Strategies for reducing stress at work

“You don’t understand, Joan. I know how to treat people and talk to people. But when I’m under stress I just don’t do it” This manager was carefully and calmly explaining to me why he was demeaning, sarcastic and highly volatile with people. Interestingly, he honestly believed that his high stress defense got him off the hook.  

I wonder how he would react if one of his employees said, “Oh, I know I was insubordinate when I was screaming at you, but I was under stress.” Or, how about, “I know I was disrespectful to that customer but you know how high stress this job is.”  

Since when does high stress give someone permission to abuse others? Here are some strategies that work for me, when I’m under high stress and I’m tempted to blow my stack: 

Do the duck paddle

Just like a duck, you need to appear calm and unruffled on the surface, even though you are paddling like hell underneath. The more frantic the pace, the more measured your movements should become. Controlling your body—limit arm flapping and gesturing. Turn fast, jerky steps into longer strides and smoother movements. It helps to keep the mind calmer and in control. 

Wear your game fame

Warriors put on face paint, actors put on a makeup, and business professionals don a suit and tie. All three are altering their appearance before a performance with an enemy, a competitor, an audience. They are putting on a mask that will give them an edge. Each morning when you perform your dressing and hygiene ritual, think about the day ahead and suit up in your emotional mask as well. Have you ever noticed that you act differently when you are dressed up? Most people are more sophisticated, choose their words more carefully, and act on their best behavior. So take care with your appearance and your demeanor, choice of words and professional attitude with follow. 


It sounds too simple but it works. The other day, I was late for an important meeting and discovered that I forgot something at home. I was irritated because it was one of several things that had gone wrong that morning. I returned home only to discover that the item was in my briefcase all along. Now I was really angry! I tromped on my accelerator and started speeding like a fool. As I slammed to a stop at a red light, I could feel my blood pressure pounding in my temples and I was panting and almost dizzy with anxiety. As I sat and stewed in my own adrenaline, I realized I had to calm down. I began to breathe deeply through my mouth and exhaled through my nose in a slow even rhythm. Within several blocks, I was calmer and starting to think more rationally.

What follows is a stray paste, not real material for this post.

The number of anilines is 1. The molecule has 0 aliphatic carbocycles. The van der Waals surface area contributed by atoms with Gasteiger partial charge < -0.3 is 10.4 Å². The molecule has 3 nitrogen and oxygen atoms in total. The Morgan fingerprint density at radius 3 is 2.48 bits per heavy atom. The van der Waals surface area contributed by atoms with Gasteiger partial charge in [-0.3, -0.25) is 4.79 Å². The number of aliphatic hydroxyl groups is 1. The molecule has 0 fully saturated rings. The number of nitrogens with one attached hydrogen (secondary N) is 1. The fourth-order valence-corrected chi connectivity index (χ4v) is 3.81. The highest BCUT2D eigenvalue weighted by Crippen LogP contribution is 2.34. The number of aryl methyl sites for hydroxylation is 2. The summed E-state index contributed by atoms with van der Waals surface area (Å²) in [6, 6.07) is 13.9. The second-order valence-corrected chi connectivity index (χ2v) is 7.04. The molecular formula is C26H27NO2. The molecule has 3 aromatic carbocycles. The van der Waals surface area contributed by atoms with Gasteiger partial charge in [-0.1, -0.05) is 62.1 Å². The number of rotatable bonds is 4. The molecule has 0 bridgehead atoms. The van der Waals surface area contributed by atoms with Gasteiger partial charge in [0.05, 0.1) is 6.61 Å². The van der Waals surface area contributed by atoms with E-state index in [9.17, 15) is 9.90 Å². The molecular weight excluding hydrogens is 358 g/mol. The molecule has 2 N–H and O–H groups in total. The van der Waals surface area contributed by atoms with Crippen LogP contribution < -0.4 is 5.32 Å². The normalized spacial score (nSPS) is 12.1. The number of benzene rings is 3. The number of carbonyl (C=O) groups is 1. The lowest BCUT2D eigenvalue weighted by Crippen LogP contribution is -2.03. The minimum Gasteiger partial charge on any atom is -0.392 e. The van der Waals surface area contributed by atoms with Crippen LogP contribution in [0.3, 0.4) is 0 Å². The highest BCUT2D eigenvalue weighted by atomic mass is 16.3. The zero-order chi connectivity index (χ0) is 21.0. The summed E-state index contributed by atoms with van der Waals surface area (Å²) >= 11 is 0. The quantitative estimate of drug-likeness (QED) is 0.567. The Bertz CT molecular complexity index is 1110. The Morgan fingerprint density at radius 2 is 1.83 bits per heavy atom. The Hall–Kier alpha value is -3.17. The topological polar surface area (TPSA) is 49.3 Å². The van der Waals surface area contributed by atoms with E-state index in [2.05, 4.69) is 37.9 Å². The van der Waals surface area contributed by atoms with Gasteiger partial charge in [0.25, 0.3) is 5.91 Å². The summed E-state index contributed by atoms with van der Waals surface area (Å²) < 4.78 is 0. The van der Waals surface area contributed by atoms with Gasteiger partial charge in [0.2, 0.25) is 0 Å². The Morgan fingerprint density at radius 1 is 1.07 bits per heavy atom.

Reframe your “catastrophe” in more realistic terms

Once you’re upset or stressed, emotions can carry your thoughts to a distorted, histrionic level. “I’m going to get in trouble with my boss!” “My client will be furious with me because I’m late!” In reality, your boss will probably understand and your client will be content with an apology. When you feel yourself spinning out of control, ask yourself, “What is the most likely thing that will happen?” Picture yourself in that scene and imagine you are talking in a calm, good humored way about the event. Chances are this will calm you down and bring you down to earth. 

Intentionally slow your speech

Several years ago, my car was crushed in a six car accident on the freeway. As it was happening, I recall that time seemed to slow down. Even the air bag seemed to inflate in slow motion. I walked away from the accident and felt fine for about twenty minutes—as long as the adrenaline and shock lasted—before I began to feel my body stiffen in pain. The slow motion affect, I learned later, was the brain’s way of processing what was happening so I could deal with it. Workplace wrecks can work the same way. As the impact of a work disaster sinks in, start to speak slower and in more measured tones. As pandemonium breaks out and voices rise, your slower, even tone will have a calming affect and help you and others figure out what action to take.

See your coworkers as teammates, not as adversaries

Often, during high stress, people turn on each other. “How could you not see this coming?” “Why didn’t you tell me about this sooner!” “How could you make such a dumb mistake?” This only ratchets the stress higher and sprays guilt and blame, which will create anger and resentment toward you, when the group should be focusing their energy on solving the problem.

Joan Lloyd is a Milwaukee based executive coach and organizational & leadership development strategist. She is known for her ability to help leaders and their teams achieve measurable, lasting improvements. Joan Lloyd & Associates, specializes in leadership development, organizational change and teambuilding, providing: executive coaching, CEO coaching & leader team coaching, 360-degree feedback processes, retreat facilitation and presentation skill coaching and small group labs. Contact Joan Lloyd & Associates at (414) 573-1616,, or 
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